Woody Harrelson has never gone out of his way to repeat a role he’s already played. On TV, the few exceptions include playing Woody on “Cheers,” Nathan on “Will & Grace,” and Detective Hart on “True Detective.” The only time he’s done it in a feature film has been as scene stealer Haymitch Abernathy in the “Hunger Games” franchise. Well, until now. In “Now You See Me 2,” Harrelson reprises his role as hypnotist extraordinaire Merritt McKinney, one of the elusive Four Horsemen, the team of caper-pulling magicians who this time might be under another magician’s control. When Harrelson first played Merritt three years ago, he gave the character a smooth and slick comic sheen. This time he gets to have double the fun, as he also plays the part of Merritt’s slightly effeminate identical twin brother Chase. Harrelson recently spoke about the film, hypnotism, and playing opposite himself, as well as his stance on legalizing marijuana.

Q: Did you have any trouble falling right back into the character after three years away from, him?

A: No, it was pretty easy because I already had a sense of who the guy is. But I like adding something new. That’s why I liked playing the brother.

Q: Did you know there was going to be a twin brother before you read the script, or was it a surprise to you?

A: They asked me about it first, asked if I wanted to do it. I told them I didn’t know, but that I’d take a look at the script. And yeah, I liked it, although I was a little bit concerned because I didn’t want it to feel artificial or false.

Q: Is it tough acting opposite yourself and keeping the reactions of both characters straight?

A: I tried to keep a clear picture of it (in my mind). There was this guy named Brick who would do the other part while I’d do one, and then I’d switch over and he’d change. He was a good actor so it wasn’t like heavy sledding.

Q: Before you made the first film, you got some coaching on how to play Merritt from the Irish mentalist Keith Barry. How about this time?

A: On that one he was involved in consulting with me on the hypnotism and mentalism. This time around he kind of took control of all the magic — not just the stuff relating to me. That was really cool. He had a big influence on all of the magic in this movie.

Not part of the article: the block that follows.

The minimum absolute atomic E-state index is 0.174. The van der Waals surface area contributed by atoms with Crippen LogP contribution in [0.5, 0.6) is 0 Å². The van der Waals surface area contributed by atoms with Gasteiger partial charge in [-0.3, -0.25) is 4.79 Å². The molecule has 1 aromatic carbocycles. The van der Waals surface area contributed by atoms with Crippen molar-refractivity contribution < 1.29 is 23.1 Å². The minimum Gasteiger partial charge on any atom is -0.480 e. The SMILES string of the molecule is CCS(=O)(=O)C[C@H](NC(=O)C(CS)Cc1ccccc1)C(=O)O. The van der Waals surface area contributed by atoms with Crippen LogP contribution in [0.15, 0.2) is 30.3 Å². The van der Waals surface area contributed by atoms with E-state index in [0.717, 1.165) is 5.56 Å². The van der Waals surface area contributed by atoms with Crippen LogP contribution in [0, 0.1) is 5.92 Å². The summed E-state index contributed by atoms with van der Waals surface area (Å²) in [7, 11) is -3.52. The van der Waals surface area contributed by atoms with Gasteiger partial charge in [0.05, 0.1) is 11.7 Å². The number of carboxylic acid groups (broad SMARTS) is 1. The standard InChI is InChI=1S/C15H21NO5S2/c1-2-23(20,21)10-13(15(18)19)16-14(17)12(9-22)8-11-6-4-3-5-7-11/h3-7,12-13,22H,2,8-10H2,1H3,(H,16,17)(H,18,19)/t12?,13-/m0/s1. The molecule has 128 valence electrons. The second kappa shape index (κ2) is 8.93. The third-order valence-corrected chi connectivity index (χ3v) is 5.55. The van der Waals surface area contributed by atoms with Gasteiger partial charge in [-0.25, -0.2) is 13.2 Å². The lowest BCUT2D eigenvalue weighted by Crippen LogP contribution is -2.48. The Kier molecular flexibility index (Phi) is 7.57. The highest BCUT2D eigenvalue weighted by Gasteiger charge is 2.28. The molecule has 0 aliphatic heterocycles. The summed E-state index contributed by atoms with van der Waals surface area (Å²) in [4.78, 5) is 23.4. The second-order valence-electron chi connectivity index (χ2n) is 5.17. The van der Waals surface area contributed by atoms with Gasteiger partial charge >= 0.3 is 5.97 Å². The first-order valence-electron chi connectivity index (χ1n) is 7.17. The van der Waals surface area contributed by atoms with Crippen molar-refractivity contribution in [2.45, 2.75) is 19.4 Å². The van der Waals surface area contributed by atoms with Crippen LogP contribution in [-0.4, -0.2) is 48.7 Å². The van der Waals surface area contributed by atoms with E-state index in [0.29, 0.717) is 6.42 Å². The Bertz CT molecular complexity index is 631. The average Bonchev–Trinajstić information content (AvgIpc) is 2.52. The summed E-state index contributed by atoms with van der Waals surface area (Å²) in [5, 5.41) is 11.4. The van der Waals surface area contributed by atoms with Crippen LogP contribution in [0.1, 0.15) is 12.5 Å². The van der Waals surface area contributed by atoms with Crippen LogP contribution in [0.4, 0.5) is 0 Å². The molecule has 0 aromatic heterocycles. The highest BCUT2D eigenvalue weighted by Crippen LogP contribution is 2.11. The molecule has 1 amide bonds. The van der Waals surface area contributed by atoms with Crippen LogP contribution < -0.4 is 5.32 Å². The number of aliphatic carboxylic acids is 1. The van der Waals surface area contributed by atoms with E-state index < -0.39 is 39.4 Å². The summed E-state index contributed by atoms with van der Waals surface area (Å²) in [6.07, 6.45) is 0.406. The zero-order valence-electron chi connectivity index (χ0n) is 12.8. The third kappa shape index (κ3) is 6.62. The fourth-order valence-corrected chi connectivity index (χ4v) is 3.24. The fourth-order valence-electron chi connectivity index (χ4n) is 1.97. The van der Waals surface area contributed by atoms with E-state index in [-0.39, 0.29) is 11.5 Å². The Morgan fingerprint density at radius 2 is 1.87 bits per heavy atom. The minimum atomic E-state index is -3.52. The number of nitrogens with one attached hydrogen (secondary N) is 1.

Q: You’ve said before that you did a bit of acting in high school, then really got into it in college. But I recently read that due to your family being very religious, your first times speaking in front of a crowd were when you delivered some sermons at the age of 17. Would you consider that the beginning of your acting days?

A: Well, you know, in a way, it’s certainly performing. Whether or not it’s acting is another question. You know, you look at some of the televangelists. Some of them are pretty dull, but some of them are pretty riveting.

Q: Were you riveting at 17?

A: No, I was one of the dull ones (laughs).

Q: A quick change of subject, if you don’t mind. You’ve long been a vocal proponent of legalizing marijuana. But there are still so many anti-legalization voices calling it a gateway drug. Do you have any words of wisdom for them?

A: I’m not in the business of changing people’s minds. But the gateway drug thing is kind of absurd. For that matter, alcohol is a gateway drug. And there’s a lot more people doing alcohol, and a lot more people who have ruined their lives from alcohol. And, by the way, cops would say that a lot more violent crime happens due to alcohol, whereas with pot, you can’t even get the person off the couch to commit a violent crime (laughs).

“Now You See Me 2” opens on June 10.
— Ed Symkus covers movies for More Content Now.